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An Investigation of the Effects of Earthquakes on Buildings


Housner, George William (1941) An Investigation of the Effects of Earthquakes on Buildings. Dissertation (Ph.D.), California Institute of Technology. doi:10.7907/CTJR-HD62.


The forces induced in buildings by earthquakes are here investigated. The effects of some of the physical properties of structures are determined and from an analysis of earthquake records the general character of earthquakes is deduced. An investigation is also made of the dissipation of energy of vibration to the propagation of elastic waves in the ground. This thesis was written to contribute to the program of earthquake research that Professor Martel has been carrying on for the past ten years. As such, it is a continuation of the work done by M. A. Biot and M. P. White. Acknowledgment is made of the financial support of the County of Los Angeles which made possible the analysis of the earthquake records. Sincere appreciation is expressed to Professor R. R. Martel for the advice he has given and the interest he has shown. SUMMARY All the earthquakes analysed are of the same general character. There are no special features distinguishing any one earthquake from another. There is no evidence that the physical properties of the ground have any effect on the character of the earthquake. In the range of periods from 2/10 seconds to 2 seconds, all ground waves are of approximately equal importance. There are no predominating periods of ground waves. The analysis of records provides a convenient method of measuring the intensities of earthquakes. A scale of intensities constructed in this manner is shown in the following table: Scale of Earthquake Intensities El Centro, May, 1940 -- 100 Long Beach, March, 1933, (at Vernon) -- 65 El Centro, December, 1934 -- 60 Helena, Montana, October 31, 1935 -- 55 Ferndale, September, 1938 -- 40 Los Angeles, October, 1933 ? 17 The analysis of the records shows that there is no so-called "dominant ground period". For undamped structures, with periods of vibration longer than about 2/10 of a second, the maximum shearing force at the base is, for practical purposes, independent of the height of the structure and independent of the period of vibration. For such structures the maximum shearing forces are independent of the total mass of the structure but for ordinary construction vary in direct ratio as the mass per floor level. When the height of a structure is increased, the shearing forces in the upper portions of the structure are increased. Only the first few modes of vibration are of importance in producing shearing forces. For undamped structures flexibility and lightness of construction will reduce the magnitudes of the shearing forces. However, the flexibility of the first story alone has little effect upon the maximum shearing force at the base of the structure, although it does reduce the shearing forces in the upper portions of the structure. Considerable elastic yielding of the ground may take place at the base of a structure without having sufficient effect on the accelerogram to be distinguished by analysis of the record. The energy dissipated into the ground may be an important factor in reducing the shearing forces. The analysis shows that the reduction in shearing forces due to energy lost in wave propagation is greater for high frequencies than for low frequencies, and is greater for ground of low rigidity than for ground with high rigidity. Tables are constructed which indicate that structures with high frequencies may have their shearing forces appreciably reduced by this energy dissipation. It appears, however, that structures with periods of about 1 second will be little affected.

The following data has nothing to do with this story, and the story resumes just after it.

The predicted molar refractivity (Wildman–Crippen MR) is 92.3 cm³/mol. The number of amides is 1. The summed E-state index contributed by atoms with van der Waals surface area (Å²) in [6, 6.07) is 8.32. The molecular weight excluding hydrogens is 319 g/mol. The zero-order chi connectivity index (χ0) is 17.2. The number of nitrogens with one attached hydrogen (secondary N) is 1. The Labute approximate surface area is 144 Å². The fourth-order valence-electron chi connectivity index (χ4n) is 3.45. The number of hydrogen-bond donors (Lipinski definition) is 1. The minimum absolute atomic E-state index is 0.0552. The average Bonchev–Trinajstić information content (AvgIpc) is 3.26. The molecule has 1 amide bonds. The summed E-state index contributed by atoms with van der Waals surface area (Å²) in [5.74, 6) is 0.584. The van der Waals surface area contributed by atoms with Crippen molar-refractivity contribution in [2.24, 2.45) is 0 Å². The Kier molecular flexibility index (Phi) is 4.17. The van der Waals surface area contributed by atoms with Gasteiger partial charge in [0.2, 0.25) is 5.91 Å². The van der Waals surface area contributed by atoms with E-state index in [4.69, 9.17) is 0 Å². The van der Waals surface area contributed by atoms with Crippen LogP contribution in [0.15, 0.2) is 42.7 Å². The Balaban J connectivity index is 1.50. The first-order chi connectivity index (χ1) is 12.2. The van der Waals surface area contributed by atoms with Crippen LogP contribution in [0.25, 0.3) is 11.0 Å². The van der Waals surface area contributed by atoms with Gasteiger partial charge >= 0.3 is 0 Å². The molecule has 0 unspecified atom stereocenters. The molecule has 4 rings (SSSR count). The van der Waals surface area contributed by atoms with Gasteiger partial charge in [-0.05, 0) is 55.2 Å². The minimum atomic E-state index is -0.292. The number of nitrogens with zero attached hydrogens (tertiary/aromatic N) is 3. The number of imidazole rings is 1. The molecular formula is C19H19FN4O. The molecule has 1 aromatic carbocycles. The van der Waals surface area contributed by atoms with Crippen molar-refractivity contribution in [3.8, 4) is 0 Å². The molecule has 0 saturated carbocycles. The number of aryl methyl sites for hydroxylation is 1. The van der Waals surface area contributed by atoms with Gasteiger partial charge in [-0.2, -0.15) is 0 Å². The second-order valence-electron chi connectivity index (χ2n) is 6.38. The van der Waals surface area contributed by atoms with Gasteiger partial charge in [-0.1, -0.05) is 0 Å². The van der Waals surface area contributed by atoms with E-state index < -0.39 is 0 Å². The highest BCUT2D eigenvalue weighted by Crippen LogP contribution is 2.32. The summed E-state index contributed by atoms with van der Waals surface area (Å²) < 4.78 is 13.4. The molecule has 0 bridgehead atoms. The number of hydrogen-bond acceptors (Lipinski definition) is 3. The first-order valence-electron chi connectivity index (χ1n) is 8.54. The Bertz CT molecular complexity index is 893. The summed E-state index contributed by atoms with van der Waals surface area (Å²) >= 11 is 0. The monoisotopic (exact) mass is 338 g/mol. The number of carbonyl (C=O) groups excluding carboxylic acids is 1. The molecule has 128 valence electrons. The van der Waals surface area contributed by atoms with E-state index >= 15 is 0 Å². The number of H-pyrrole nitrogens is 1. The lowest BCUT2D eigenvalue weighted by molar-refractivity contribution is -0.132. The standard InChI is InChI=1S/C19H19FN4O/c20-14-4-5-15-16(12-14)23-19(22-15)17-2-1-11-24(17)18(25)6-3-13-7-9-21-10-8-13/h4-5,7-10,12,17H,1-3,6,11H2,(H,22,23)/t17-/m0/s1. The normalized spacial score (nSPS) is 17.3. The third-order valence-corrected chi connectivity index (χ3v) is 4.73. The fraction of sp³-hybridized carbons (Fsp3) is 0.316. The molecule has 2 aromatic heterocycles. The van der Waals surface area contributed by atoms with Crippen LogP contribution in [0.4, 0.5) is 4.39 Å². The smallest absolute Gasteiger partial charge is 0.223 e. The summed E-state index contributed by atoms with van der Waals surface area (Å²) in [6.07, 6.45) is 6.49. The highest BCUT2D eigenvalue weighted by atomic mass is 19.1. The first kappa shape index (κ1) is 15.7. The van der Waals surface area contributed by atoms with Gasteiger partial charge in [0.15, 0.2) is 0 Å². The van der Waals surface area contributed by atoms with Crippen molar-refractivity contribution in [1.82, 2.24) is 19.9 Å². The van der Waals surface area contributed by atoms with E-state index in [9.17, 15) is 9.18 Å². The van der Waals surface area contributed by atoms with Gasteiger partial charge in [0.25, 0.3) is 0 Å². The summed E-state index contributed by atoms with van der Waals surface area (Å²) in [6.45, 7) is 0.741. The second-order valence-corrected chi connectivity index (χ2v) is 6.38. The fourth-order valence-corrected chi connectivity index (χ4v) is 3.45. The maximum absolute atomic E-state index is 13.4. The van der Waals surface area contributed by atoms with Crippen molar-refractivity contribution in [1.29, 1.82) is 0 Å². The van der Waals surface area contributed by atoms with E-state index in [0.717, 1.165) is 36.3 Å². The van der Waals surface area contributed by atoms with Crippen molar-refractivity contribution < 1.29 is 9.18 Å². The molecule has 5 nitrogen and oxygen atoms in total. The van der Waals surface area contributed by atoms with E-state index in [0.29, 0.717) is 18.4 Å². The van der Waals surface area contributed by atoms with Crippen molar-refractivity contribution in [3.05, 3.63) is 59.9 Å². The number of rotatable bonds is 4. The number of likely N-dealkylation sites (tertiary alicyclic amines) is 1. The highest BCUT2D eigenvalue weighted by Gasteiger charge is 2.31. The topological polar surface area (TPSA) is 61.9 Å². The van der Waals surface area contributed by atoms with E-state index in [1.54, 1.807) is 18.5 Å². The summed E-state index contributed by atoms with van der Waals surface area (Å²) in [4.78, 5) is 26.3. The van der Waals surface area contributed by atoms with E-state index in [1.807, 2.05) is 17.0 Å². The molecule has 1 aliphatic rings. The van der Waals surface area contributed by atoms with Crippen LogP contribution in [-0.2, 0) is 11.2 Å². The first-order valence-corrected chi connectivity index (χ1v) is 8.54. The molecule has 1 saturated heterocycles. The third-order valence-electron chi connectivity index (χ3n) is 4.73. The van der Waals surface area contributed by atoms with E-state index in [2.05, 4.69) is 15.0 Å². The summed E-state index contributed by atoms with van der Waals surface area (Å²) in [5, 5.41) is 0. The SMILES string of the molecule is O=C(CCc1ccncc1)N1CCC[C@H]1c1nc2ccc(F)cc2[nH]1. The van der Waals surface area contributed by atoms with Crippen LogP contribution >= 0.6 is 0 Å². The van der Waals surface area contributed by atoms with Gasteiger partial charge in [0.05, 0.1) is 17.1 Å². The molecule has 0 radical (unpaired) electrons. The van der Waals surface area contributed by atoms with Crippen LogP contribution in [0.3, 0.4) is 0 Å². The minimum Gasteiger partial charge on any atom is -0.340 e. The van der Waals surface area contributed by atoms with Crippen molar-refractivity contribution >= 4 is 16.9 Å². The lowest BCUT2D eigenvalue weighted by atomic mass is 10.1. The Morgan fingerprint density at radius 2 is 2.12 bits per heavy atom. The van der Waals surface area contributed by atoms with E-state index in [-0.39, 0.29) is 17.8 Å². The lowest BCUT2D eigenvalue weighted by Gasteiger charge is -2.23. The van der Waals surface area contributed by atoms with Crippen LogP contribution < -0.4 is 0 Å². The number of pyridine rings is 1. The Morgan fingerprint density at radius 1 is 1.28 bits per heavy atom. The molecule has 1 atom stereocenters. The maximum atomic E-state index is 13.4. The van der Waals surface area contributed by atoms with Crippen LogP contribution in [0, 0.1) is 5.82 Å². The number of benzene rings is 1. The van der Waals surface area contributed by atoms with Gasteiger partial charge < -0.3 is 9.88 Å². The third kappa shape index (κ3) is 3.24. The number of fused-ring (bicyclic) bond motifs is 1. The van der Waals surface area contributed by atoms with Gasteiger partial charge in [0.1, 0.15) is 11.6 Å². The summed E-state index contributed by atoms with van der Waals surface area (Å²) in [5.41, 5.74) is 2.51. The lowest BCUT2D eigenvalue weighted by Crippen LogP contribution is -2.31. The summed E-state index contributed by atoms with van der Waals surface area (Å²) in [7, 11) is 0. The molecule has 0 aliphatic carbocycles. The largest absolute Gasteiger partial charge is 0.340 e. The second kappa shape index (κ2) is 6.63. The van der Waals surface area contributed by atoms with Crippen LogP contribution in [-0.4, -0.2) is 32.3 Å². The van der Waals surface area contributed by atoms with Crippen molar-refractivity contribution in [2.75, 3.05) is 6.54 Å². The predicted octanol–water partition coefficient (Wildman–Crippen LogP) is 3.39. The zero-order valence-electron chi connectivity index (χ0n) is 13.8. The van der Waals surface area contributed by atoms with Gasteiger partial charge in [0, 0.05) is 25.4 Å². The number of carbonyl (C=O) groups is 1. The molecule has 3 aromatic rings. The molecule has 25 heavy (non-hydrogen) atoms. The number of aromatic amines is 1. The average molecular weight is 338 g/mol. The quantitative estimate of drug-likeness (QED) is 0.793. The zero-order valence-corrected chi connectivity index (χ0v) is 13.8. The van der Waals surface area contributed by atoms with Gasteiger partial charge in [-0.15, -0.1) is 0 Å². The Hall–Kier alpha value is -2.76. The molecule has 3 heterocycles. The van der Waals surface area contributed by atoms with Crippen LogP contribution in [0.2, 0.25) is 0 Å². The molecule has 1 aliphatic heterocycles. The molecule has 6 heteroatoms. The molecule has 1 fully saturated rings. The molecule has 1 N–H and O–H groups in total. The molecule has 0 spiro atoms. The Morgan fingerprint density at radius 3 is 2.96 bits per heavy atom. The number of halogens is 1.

Item Type:Thesis (Dissertation (Ph.D.))
Subject Keywords:Civil Engineering
Degree Grantor:California Institute of Technology
Division:Engineering and Applied Science
Major Option:Civil Engineering
Thesis Availability:Public (worldwide access)
Research Advisor(s):
  • Martel, Romeo Raoul
Thesis Committee:
  • Unknown, Unknown
Defense Date:1 January 1941
Record Number:CaltechETD:etd-05092003-152001
Persistent URL:
Default Usage Policy:No commercial reproduction, distribution, display or performance rights in this work are provided.
ID Code:1694
Deposited By: Imported from ETD-db
Deposited On:13 May 2003
Last Modified:09 Nov 2023 23:53

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